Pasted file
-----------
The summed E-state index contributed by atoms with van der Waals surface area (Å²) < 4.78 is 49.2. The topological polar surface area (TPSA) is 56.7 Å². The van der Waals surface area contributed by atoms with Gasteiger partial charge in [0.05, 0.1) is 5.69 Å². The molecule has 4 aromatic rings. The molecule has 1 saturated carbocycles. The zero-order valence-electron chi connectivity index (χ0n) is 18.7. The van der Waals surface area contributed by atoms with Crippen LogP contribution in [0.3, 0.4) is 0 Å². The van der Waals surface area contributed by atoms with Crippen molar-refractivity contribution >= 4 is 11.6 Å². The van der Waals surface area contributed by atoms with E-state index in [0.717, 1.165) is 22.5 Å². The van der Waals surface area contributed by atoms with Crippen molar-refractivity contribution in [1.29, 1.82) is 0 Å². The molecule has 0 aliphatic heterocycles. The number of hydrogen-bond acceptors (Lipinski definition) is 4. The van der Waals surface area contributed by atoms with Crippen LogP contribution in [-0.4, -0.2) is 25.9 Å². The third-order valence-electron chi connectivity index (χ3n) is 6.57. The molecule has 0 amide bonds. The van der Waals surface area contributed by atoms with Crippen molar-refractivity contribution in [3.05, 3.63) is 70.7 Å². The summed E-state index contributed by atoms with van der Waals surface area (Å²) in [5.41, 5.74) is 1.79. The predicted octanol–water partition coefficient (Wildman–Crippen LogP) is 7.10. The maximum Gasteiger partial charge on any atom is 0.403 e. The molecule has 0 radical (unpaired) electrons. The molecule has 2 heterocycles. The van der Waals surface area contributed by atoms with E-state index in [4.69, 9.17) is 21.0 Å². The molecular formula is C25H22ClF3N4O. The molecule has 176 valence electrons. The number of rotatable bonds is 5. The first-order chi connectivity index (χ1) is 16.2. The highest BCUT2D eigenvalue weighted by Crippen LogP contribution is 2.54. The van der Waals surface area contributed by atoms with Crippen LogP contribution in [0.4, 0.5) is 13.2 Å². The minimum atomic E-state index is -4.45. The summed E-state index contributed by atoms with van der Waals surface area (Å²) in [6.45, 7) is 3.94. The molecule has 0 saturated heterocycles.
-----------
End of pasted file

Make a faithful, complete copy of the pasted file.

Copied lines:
The summed E-state index contributed by atoms with van der Waals surface area (Å²) < 4.78 is 49.2. The topological polar surface area (TPSA) is 56.7 Å². The van der Waals surface area contributed by atoms with Gasteiger partial charge in [0.05, 0.1) is 5.69 Å². The molecule has 4 aromatic rings. The molecule has 1 saturated carbocycles. The zero-order valence-electron chi connectivity index (χ0n) is 18.7. The van der Waals surface area contributed by atoms with Crippen LogP contribution in [0.3, 0.4) is 0 Å². The van der Waals surface area contributed by atoms with Crippen molar-refractivity contribution >= 4 is 11.6 Å². The van der Waals surface area contributed by atoms with E-state index in [0.717, 1.165) is 22.5 Å². The van der Waals surface area contributed by atoms with Crippen molar-refractivity contribution in [1.29, 1.82) is 0 Å². The molecule has 0 aliphatic heterocycles. The number of hydrogen-bond acceptors (Lipinski definition) is 4. The van der Waals surface area contributed by atoms with Crippen LogP contribution in [-0.4, -0.2) is 25.9 Å². The third-order valence-electron chi connectivity index (χ3n) is 6.57. The molecule has 0 amide bonds. The van der Waals surface area contributed by atoms with Crippen molar-refractivity contribution in [3.05, 3.63) is 70.7 Å². The summed E-state index contributed by atoms with van der Waals surface area (Å²) in [5.41, 5.74) is 1.79. The predicted octanol–water partition coefficient (Wildman–Crippen LogP) is 7.10. The maximum Gasteiger partial charge on any atom is 0.403 e. The molecule has 0 radical (unpaired) electrons. The molecule has 2 heterocycles. The van der Waals surface area contributed by atoms with E-state index in [4.69, 9.17) is 21.0 Å². The molecular formula is C25H22ClF3N4O. The molecule has 176 valence electrons. The number of rotatable bonds is 5. The first-order chi connectivity index (χ1) is 16.2. The highest BCUT2D eigenvalue weighted by Crippen LogP contribution is 2.54. The van der Waals surface area contributed by atoms with Crippen LogP contribution in [0.4, 0.5) is 13.2 Å². The minimum atomic E-state index is -4.45. The summed E-state index contributed by atoms with van der Waals surface area (Å²) in [6.45, 7) is 3.94. The molecule has 0 saturated heterocycles.